The new-generation, 2012 Porsche 911 Carrera has the familiar, sexy shape of its forebears. But it's tastefully redone with a wider front track, a body that's a bit longer and lighter, a holistically designed interior and modern touches like light-emitting diode tail lamps.
Of course, there's more power, too -- up to 400 horses and 325 foot-pounds of torque from the up-level, naturally aspirated six cylinder.
Surprisingly, though, the additional 15 horses, which for the first time can come through a seven-speed manual transmission, don't hurt fuel economy numbers.
There's even automatic shutoff of the engine at stoplights to preserve its premium gasoline. This stop/start feature is a typical fuel-saver in gasoline-electric hybrid cars and was adapted for the non-hybrid 911, where, impressively, it scarcely hampers off-the-line getaways.
The ride in the 2012 911 Carrera is more pliant than ever. Revamped, selectable suspension settings allow a driver to reduce ride harshness so long-distance travel is more comfortable and less taxing. When the situation calls for a more racy performance, the driver can set the suspension for a firmer ride.
The changes in this seventh-generation 911 are well-received in the United States, where 911 sales for the first four months are up 48 percent from the same period last year, to a total of 3,095.
Judging by the many admirers drawn to the test 911 Carrera S, there are plenty more wannabe buyers out there, even if the starting manufacturer's suggested retail price is $83,050 for a 350-horsepower, 2012 911 Carrera and $97,350 for a 400-horsepower, 2012 911 Carrera S.
There are other changes in the 2012 model. The parking brake now is electronic, so the lever is gone. While Porsche keeps the tachometer big and smack in the middle of the gauges in front of the driver, the center console is full of buttons around the shifter that personalize everything from seat temperature to the volume of sound from the car's exhaust.
The 911 coupe trunk remains under the front hood and measures just 4.76 cubic feet. It is basically a deep rectangle, so be prepared to do some hefty lifting to get heavy items in and out.
Inside, there's a sense the car is wider. Larger drivers and passengers still will feel closed in. Tall, lanky passengers will find a decent amount of seat track and seat height adjustment.
The two back seats are narrow and usable for briefcases and such and, maybe, by children who don't mind that they can't hear much of the conversation in the front seat.
The reason: The 911 flat six engines remain behind the back seats, and engine sounds -- so coveted by Porsche fans -- come through clearly. The hallmark sound is music to the ears of anyone buying a Porsche.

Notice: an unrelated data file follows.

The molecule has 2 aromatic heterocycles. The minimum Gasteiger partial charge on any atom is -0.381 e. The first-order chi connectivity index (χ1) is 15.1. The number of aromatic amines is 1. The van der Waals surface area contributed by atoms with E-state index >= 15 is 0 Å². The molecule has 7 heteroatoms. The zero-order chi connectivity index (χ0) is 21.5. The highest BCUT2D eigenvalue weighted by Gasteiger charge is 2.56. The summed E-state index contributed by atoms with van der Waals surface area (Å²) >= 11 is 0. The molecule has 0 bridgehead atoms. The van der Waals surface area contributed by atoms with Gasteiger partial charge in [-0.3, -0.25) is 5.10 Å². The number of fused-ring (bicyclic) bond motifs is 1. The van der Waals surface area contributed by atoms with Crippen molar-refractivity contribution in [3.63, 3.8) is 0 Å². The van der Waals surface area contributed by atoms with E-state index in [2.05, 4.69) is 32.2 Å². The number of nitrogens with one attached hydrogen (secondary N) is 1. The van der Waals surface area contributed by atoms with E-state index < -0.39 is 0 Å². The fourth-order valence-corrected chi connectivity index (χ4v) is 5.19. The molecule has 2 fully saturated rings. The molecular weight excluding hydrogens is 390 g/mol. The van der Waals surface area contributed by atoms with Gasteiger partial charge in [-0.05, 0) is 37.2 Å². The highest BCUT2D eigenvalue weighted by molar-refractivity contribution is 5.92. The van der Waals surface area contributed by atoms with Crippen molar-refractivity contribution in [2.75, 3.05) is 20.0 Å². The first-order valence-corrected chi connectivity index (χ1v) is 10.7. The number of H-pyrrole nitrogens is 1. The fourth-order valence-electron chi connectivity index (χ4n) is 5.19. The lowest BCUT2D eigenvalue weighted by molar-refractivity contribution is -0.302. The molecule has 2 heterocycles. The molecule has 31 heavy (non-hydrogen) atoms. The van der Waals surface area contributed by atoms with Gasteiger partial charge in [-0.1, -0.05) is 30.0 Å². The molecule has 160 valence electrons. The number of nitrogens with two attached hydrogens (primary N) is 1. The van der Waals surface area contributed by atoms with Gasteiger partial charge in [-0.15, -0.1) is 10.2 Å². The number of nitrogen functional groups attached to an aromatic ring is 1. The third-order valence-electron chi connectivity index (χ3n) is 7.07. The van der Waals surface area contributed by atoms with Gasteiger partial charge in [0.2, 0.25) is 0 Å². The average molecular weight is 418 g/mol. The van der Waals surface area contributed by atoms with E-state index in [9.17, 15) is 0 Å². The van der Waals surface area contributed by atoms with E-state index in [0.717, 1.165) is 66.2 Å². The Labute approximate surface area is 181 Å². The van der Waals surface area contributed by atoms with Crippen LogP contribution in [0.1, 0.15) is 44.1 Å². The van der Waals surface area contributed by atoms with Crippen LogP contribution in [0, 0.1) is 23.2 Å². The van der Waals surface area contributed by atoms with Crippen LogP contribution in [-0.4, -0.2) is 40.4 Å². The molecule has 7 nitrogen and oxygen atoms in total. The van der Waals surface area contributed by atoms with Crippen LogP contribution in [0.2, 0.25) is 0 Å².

With a height of around 51 inches, the new 911 sits slightly lower to the ground than its predecessor; some will have difficulty dropping down onto the low, fitted car seats. Passengers look up at Toyotas and Hondas. The 911 sits so low that passengers can find themselves at eye level with tailpipes of trucks and license plates of some sport utility vehicles.
The only way to get clear views of the road in this car is to be in front of other vehicles, which is easy to do because the new 911 is eminently maneuverable. Indeed, the test 911 Carrera S tester felt like it was "at one" with the driver. As quickly as the driver decided to change lanes, the car was responding to the slightest of steering inputs.
There were no sloppy motions in the new 911 tester. There was precision in steering, stopping and car motions.
The car's 20-inch tires clung to the pavement and displayed amazing grip, even on broken pavement on twisty mountain roads.
With optional active roll stabilization in the test car, the car's body motions were minimized, so the body didn't pitch or display any weight transfer while traveling through S-shaped curves.
At just over 3,000 pounds, the 911 doesn't feel heavy like a Mercedes-Benz SL, and it doesn't feel overly aggressive the way a V-8-powered Ford Mustang does.
Sad to say, buyers can't see much of the 911 engines. The view is mostly two cooling fans, two fluid filler areas and a plastic engine cover.
But there's no complaint about the performance of the test car's 3.8-liter, four-cam, horizontally opposed six with peak torque of 325 foot-pounds at 5,600 rpm.
Power from this engine shot the car forward in any situation, including just as the engine started up on its own after a short, fuel-saving rest at a stoplight. These startups were smooth, with none of the hesitancy and near-stall sensations found on some early hybrids.
The optional dual-clutch, seven-speed PDK automatic transmission worked smoothly and could be left in automatic or shifted manually, sans clutch pedal.
Zero to 60-mph in the new 911 with PDK is a mere 4 seconds, and federal fuel economy ratings for the test car were 19 miles a gallon in city driving and 27 mpg on highways. Note these lab-derived numbers don't take into account the automatic stop/start mechanism.
The new 911 Carreras has been the subject of two U.S. safety recalls. One involved seat belt anchors that might be faulty. The second recall involved a fuel line that might disconnect and leak gasoline.